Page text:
Hello everyone, Winnie Griggs here. I hope everyone had a joyous Christmas and the happiest of New Years!
I recently read an article about 10 amazing women who paved the way for females in various branches of law enforcement. Some of the names I was familiar with, some not, but I learned new tidbits about even the ones I’d already heard of. So I thought I’d share what I learned with you. But to do these stories justice, I’m going to spread them over a series of articles rather than try to squeeze them all into one post.
The first one, speaking chronologically, is also the one I was most familiar with, Kate Warne.
In 1856 Kate walked into the Pinkerton National Detective Agency office seeking a position. To Allan Pinkerton’s surprise, she was not looking for a clerical position, but that of a field agent. It took quite a bit of convincing, but the 23 year old widow was more than up to the task. She calmly described the many potential benefits a female detective could offer, such as an ability to manipulate targets into believing she was on their side and confiding in her in a way that men could never manage.
Despite his initial skepticism, Pinkerton never had reason to regret his decision to hire the indomitable Kate. She proved her worth on the first major case she worked on. She was assigned to the investigation of possible embezzlement of funds at the Adams Express Co. The primary suspect was a Mr. Maroney. Kate immediately befriended Mrs. Maroney. She gained the woman’s confidence so much that not only did she learn the information she need to prove Mr. Maroney’s guilt but she managed to find and recover almost 80 percent of the money that had been stolen.
Within four years of hiring her, Pinkerton was convinced that there would be immeasurable value to him to have more female operatives in his organization. So in 1960 he opened a Female Detective Bureau and put Kate in charge.
Of course this didn’t put an end to Kate’s field work. At one point Pinkerton assigned five agents, Kate among them, to investigate secessionist threats against the Philadelphia, Wilmington and Baltimore Railroad. Based on their field reports Pinkerton became convinced that there was an assassination plot against then President-elect Lincoln to take place during his trip to Washington DC for his inauguration. It was Kate who confirmed that not only did this plot exist, but she learned the specific time and location where it was to take place. She also played a key role in the secret alternate travel arrangements that foiled the assassins’ plans.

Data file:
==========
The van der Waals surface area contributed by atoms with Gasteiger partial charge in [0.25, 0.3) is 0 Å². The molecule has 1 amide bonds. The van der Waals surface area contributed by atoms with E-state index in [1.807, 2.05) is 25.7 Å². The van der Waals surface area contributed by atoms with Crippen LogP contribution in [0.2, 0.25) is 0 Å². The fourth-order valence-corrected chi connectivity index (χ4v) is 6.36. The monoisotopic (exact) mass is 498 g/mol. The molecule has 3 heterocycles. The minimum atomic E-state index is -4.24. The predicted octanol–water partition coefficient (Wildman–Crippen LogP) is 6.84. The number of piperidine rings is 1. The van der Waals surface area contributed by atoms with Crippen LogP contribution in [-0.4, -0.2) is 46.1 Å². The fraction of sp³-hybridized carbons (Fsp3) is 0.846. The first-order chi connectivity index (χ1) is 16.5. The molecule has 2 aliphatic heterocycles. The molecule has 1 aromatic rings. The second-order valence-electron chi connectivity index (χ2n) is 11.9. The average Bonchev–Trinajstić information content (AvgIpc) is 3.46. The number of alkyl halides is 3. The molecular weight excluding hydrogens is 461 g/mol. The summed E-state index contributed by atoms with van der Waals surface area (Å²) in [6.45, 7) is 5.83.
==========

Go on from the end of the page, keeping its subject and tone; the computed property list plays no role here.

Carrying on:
The start of the Civil War saw Kate’s role change from that of investigator to that of spy while she continued to serve as Superintendent of Female Detectives. Using over a dozen assumed names and her spot-on southern belle impersonation she worked both down south and in the north, successfully gathering needed intelligence.
After the end of the war, Kate continued on her course as a valuable senior member of the Pinkerton team. There is no telling how far she would have gone, but alas, while the ‘bad guys’ could not best her, her health did. In January of 1868, still in her mid 30s, Kate contracted a lung infection and died.
In his book The Spy of the Rebellion, Pinkerton wrote of Kate Warne “Of rather a commanding person, with clear-cut, expressive features, and with an ease of manner that was quite captivating at times, she was calculated to make a favorable impression at once. She was a brilliant conversationalist when so disposed, and could be quite vivacious, but she also understood that rarer quality… the art of being silent.”
There you have it, a very brief sketch of the trailblazing adventures of this brave and adventurous woman. What struck you most about her? If you’d already heard of her, did you learn anything new, or do you have more to add to her story?
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